A CASTLECOMER woman is currently on mission with humanitarian medical aid agency Médecins Sans Frontières/Doctors Without Borders (MSF) in the Democratic Republic of Congo (DRC).
Based in the provincial capital Goma, she is responsible for ensuring that tonnes of essential medicines brought into the country reach the patients who desperately need them throughout the region.
In mid-November, people in eastern Congo were thrown into yet another humanitarian crisis when a rebel group known as M23 marched on Goma. In the fighting that ensued, hundreds were injured and thousands of civilians fled. Though M23 has now apparently withdrawn from Goma, more than 100,000 people are still living in precarious conditions around the city.
As fighting reached the city, Sharon was confined to the house she shares with other MSF international staff for their own safety.
“We could hear the shooting and mortars around us and I was desperately calling my Congolese colleagues to make sure that they were all safe and accounted for” she explains. “It was too unsafe to venture outside and we had no idea what was going on.”
MSF staff could return to the office a few days later. “It was odd,” said Sharon, “the streets were empty. No morning traffic jams, no passenger motorbikes, no market traders.”
Despite this, all of MSF’s Congolese staff turned up for work. “I was amazed at the level of commitment and dedication shown by my Congolese colleagues” said Sharon.
Cut off from the rest of the province
An important priority for Sharon, who is on her second mission with MSF, was to ensure that the supply of essential medicines to projects throughout the troubled province didn’t rupture. This could have had potentially fatal consequences for Congolese people in need of urgent medical assistance.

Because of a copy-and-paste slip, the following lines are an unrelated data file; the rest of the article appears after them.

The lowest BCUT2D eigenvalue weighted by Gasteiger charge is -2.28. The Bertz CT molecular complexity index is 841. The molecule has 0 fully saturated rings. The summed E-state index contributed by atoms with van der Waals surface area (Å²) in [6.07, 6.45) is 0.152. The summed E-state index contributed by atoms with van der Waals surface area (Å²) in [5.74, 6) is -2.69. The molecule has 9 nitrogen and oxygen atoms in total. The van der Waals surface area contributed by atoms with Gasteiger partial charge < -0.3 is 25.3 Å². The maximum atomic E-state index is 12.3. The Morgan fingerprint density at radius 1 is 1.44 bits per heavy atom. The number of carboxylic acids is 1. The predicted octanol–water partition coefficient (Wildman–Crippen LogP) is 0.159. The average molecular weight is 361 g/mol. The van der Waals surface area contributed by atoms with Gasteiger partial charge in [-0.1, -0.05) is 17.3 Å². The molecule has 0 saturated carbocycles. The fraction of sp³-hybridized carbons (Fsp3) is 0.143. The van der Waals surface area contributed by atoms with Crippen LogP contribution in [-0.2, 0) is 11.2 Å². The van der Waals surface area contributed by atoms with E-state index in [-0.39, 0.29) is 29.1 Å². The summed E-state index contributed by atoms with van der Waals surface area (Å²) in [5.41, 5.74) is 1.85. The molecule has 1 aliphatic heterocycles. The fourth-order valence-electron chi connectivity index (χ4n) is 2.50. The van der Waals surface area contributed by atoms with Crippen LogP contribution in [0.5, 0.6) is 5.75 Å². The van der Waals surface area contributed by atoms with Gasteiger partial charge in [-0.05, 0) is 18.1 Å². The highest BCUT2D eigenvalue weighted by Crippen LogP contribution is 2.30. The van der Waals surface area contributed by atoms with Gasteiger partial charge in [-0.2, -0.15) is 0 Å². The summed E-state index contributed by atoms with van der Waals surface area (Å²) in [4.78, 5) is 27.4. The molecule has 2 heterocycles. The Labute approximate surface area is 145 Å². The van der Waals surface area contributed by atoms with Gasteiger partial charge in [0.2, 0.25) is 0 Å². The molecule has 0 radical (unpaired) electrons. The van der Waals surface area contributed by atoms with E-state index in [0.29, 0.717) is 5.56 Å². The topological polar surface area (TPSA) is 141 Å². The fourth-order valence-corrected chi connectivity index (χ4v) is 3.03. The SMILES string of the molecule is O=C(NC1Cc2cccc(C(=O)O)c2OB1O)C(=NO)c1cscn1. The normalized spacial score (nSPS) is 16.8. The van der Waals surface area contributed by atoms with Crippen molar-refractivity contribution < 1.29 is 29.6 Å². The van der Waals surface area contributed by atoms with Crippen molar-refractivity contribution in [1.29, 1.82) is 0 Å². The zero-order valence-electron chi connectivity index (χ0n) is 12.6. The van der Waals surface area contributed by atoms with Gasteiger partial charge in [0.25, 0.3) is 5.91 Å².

“We were cut off at that point” she explained. “The airport was closed, the port was closed, roads out of town were too insecure to use due to active fighting and troop movements. I couldn’t move any medical supplies to our projects elsewhere in the region and couldn’t access any cash to pay our local suppliers as the banks were closed.”
By reorganising shipments and flights through the neighbouring province of South Kivu, MSF was able to get supplies sent directly to hospitals and health centers in North Kivu province. Fortunately, the airport and port are now open.
MSF which was already running several health care projects in the area, rapidly established additional emergency services, treating war-injured patients and assisting people who had been forced to flee their homes because of the fighting. MSF is now active in several camps for displaced people, where teams are providing primary health care, screening and treating malnourished children and people suffering from cholera and other communicable diseases, vaccinating against measles, and offering support to survivors of sexual violence.
Although life has returned to the streets of Goma, the city remains extremely unsafe. “The tension is palpable – every morning there are new reports of violent robberies and shootings the previous night. Some of my Congolese colleagues have been attacked at night. People are fearful of what’s to come’.
As strained negotiations between the M23 rebels and the Congolese government continue in Uganda, Sharon has ensured that medical supplies are readily available in the case of renewed fighting. “We’re prepared for the worst” said Sharon “but hope it doesn’t come to that”.
For more information about MSF or to donate, see www.msf.ie
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